Here a summary of the presentation and background details.
Opening the presentation, I spoke about my background and the challenges I faced when I joined the sector in 2006. Back then there was no real media coverage of the sector, nor any international efforts to promote geothermal energy as a media offering. So I talked about how I founded ThinkGeoEnergy as a media platform for the global geothermal energy sector, which has been aimed to give it a platform to promote itself and highlight global development activities.
I then jumped into the big elephant in the room of what geothermal energy actually is. In a book by Al Gore, he described geothermal energy as “potentially the largest – and presently most misunderstood – source of energy”, which essentially sums up the challenges we face as a sector. In order to promote ourselves we always have to explain what geothermal energy is, what it has to offer and how we can make it work.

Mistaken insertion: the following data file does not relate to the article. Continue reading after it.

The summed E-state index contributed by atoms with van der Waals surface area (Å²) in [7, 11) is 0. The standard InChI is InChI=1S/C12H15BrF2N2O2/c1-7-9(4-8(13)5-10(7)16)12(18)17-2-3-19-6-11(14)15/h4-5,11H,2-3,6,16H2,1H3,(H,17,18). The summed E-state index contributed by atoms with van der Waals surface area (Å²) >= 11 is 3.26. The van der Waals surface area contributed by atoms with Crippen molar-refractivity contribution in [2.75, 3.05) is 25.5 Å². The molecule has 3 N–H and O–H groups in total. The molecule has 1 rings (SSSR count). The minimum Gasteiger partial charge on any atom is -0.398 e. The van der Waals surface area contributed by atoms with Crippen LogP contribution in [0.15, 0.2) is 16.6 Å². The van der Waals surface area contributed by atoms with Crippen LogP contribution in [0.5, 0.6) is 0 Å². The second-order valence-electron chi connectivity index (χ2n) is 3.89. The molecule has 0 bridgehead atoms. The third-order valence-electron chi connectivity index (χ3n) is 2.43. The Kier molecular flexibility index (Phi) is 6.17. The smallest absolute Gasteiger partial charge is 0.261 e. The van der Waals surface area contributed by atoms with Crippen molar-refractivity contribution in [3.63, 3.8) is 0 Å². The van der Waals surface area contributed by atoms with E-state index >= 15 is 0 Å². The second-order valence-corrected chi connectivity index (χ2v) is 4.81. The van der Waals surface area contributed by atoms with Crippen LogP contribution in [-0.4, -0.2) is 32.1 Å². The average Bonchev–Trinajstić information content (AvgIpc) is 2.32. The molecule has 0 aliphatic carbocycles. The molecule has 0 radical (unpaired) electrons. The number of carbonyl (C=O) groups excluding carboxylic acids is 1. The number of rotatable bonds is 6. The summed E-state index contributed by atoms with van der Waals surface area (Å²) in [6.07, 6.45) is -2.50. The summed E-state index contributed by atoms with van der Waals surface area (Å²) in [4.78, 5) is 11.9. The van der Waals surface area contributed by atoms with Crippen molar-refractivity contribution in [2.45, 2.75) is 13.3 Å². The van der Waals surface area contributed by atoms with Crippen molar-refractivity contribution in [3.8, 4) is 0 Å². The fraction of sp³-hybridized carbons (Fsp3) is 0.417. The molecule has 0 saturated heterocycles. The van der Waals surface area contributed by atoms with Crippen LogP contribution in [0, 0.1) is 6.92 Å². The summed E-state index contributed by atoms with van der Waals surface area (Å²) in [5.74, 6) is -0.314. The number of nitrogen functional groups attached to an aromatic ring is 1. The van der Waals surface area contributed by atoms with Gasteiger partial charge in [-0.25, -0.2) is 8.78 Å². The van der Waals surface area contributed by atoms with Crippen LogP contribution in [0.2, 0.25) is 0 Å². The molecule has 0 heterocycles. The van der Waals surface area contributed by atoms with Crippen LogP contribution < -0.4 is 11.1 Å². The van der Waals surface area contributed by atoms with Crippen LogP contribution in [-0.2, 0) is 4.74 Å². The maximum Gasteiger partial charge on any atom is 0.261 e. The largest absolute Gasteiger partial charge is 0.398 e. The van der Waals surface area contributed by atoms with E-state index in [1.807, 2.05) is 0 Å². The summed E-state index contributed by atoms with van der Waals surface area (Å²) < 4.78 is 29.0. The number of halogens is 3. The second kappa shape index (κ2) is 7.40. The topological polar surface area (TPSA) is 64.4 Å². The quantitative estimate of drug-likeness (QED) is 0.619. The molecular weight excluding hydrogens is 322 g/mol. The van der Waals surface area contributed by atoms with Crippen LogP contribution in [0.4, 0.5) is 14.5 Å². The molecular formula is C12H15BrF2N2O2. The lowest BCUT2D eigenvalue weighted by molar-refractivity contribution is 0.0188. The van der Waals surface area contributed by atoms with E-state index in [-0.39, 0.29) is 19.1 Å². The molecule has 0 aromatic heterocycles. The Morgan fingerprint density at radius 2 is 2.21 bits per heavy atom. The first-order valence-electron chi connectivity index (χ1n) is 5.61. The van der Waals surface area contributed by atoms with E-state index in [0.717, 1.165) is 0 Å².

I then highlighted some of the facts why it is so difficult for us to talk about geothermal as we face certain presumptions on the sector, such as you need volcanoes for any geothermal development, that is essentially “just like” the oil and gas sector and that geothermal development is essentially the same as fracking.